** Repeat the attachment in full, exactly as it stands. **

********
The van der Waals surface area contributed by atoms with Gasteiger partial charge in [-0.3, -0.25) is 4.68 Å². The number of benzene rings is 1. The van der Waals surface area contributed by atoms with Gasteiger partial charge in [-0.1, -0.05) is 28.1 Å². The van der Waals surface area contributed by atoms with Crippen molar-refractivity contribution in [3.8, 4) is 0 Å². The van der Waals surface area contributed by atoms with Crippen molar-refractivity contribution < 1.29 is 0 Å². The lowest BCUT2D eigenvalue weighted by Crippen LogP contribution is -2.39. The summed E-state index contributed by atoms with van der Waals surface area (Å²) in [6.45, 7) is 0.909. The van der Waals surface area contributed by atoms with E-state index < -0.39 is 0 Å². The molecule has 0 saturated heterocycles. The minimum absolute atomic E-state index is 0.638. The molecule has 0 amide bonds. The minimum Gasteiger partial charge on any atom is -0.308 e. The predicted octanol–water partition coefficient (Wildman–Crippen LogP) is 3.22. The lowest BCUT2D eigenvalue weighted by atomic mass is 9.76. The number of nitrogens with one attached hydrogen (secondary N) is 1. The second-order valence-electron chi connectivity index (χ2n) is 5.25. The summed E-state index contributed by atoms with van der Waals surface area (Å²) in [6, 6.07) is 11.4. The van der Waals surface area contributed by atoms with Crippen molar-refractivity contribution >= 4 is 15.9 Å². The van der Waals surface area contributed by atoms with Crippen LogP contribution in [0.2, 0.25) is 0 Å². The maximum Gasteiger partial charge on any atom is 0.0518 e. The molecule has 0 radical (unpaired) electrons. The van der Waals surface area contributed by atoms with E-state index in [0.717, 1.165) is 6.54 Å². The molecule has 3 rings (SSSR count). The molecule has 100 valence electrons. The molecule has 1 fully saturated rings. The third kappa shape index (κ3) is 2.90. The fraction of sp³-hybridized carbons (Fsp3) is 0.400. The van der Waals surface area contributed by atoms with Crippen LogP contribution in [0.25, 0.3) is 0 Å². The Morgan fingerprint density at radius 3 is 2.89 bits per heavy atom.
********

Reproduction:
The van der Waals surface area contributed by atoms with Gasteiger partial charge in [-0.3, -0.25) is 4.68 Å². The number of benzene rings is 1. The van der Waals surface area contributed by atoms with Gasteiger partial charge in [-0.1, -0.05) is 28.1 Å². The van der Waals surface area contributed by atoms with Crippen molar-refractivity contribution in [3.8, 4) is 0 Å². The van der Waals surface area contributed by atoms with Crippen molar-refractivity contribution < 1.29 is 0 Å². The lowest BCUT2D eigenvalue weighted by Crippen LogP contribution is -2.39. The summed E-state index contributed by atoms with van der Waals surface area (Å²) in [6.45, 7) is 0.909. The van der Waals surface area contributed by atoms with E-state index < -0.39 is 0 Å². The molecule has 0 saturated heterocycles. The minimum absolute atomic E-state index is 0.638. The molecule has 0 amide bonds. The minimum Gasteiger partial charge on any atom is -0.308 e. The predicted octanol–water partition coefficient (Wildman–Crippen LogP) is 3.22. The lowest BCUT2D eigenvalue weighted by atomic mass is 9.76. The number of nitrogens with one attached hydrogen (secondary N) is 1. The second-order valence-electron chi connectivity index (χ2n) is 5.25. The summed E-state index contributed by atoms with van der Waals surface area (Å²) in [6, 6.07) is 11.4. The van der Waals surface area contributed by atoms with Crippen molar-refractivity contribution >= 4 is 15.9 Å². The van der Waals surface area contributed by atoms with Crippen LogP contribution in [0.2, 0.25) is 0 Å². The maximum Gasteiger partial charge on any atom is 0.0518 e. The molecule has 0 radical (unpaired) electrons. The van der Waals surface area contributed by atoms with E-state index in [0.717, 1.165) is 6.54 Å². The molecule has 3 rings (SSSR count). The molecule has 100 valence electrons. The molecule has 1 fully saturated rings. The third kappa shape index (κ3) is 2.90. The fraction of sp³-hybridized carbons (Fsp3) is 0.400. The van der Waals surface area contributed by atoms with Crippen LogP contribution in [0.25, 0.3) is 0 Å². The Morgan fingerprint density at radius 3 is 2.89 bits per heavy atom.